Because of this, it is important to have:

  1. a full understanding of the condition being treated, and
  2. a full understanding of the effect of herbs and herbal formulas.

Without a full knowledge of your condition, how can you know what is needed to treat it? Without a full understanding of herbs and formulas, how can you be sure your they will cure you? Indeed, how do you know you won't actually be doing further harm to yourself? This is why medical practitioners go to school for years and years (...and years). It is actually quite dangerous for the average person to practice medicine on themself.

When the consumer hears a few general pieces of information, and then decides to put themself on a specific herb, this is self-medication. Even licensed practitioners trust their treatment to a peer; others can see us more clearly than we see ourselves.

Did you know, for instance,

  • that Panax Ginseng should not be taken by people with hypertension (systolic blood pressure above 180Hg)?
  • that Echinacea is effective only at the very beginning of a cold, and should not be taken regularly for more than 2 weeks because it is toxic?
  • that Dong Quai should not be taken by people with diarrhea, abdominal bloating, or other digestive complaints?

ALSO, studies show that drugs are more likely to cause harmful interactions with single herbs than with herbal formulas. It's safer to see a professional Chinese Medicine physician than to do it yourself.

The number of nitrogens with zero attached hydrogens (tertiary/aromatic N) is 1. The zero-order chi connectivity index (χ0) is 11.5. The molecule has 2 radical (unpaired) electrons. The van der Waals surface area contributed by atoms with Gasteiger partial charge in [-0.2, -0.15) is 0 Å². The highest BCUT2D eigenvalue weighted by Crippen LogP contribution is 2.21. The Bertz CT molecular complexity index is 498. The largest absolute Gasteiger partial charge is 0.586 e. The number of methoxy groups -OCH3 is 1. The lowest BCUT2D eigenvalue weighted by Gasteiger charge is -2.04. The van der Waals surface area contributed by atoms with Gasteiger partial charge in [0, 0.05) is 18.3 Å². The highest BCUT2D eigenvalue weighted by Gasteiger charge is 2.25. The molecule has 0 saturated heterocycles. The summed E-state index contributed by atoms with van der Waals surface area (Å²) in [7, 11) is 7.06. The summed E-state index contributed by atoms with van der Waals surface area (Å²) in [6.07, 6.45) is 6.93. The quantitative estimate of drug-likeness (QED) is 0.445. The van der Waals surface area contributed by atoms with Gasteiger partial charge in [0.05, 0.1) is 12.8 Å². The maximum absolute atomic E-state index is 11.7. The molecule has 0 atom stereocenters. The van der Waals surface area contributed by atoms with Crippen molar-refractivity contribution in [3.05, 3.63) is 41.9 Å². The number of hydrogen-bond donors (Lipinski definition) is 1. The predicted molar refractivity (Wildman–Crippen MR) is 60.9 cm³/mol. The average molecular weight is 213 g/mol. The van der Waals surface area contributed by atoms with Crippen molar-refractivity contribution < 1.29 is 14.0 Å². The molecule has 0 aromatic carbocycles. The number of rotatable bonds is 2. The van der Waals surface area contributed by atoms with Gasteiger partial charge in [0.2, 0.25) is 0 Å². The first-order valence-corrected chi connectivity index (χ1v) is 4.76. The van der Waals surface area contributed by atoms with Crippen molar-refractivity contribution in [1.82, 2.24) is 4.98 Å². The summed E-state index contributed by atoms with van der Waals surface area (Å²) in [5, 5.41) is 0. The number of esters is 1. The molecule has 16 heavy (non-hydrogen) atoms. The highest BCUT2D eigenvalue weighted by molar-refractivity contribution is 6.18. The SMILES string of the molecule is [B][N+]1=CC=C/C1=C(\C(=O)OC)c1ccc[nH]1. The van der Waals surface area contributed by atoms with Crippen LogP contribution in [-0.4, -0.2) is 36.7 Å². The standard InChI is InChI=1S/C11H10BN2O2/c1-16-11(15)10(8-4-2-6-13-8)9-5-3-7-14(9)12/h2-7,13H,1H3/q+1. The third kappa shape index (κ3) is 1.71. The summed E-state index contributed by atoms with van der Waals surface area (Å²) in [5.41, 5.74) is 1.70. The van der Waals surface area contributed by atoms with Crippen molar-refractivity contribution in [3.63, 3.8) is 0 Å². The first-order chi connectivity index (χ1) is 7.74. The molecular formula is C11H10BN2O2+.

This information is not given to help you continue to self-medicate more safely. This information is given to illustrate that there is more to know about herbs than you have time to learn, unless you make it your profession. Diagnosis and treatment should be left up to a trained medical professional. There are a lot of friendly practitioners who can help you. Do yourself a favor, and avoid further problems: Call your doctor, acupuncturist, herbalist, or naturopath.

  Greater than the Sum of the Parts: The use of herbs individually instead of as a part of cohesive herbal formulas is commonplace. But thousands of years of Chinese Medicine suggest a better way.

Traditionally, chinese herbs like ginseng and dong quai are hardly ever prescribed alone. However, many american consumers are taking these herbs alone. They may have put themselves on other herbs like gingko, or st. john's wort. But do they know if there might be harmful interactions between these herbs, or between their herbs and other medications they might be taking?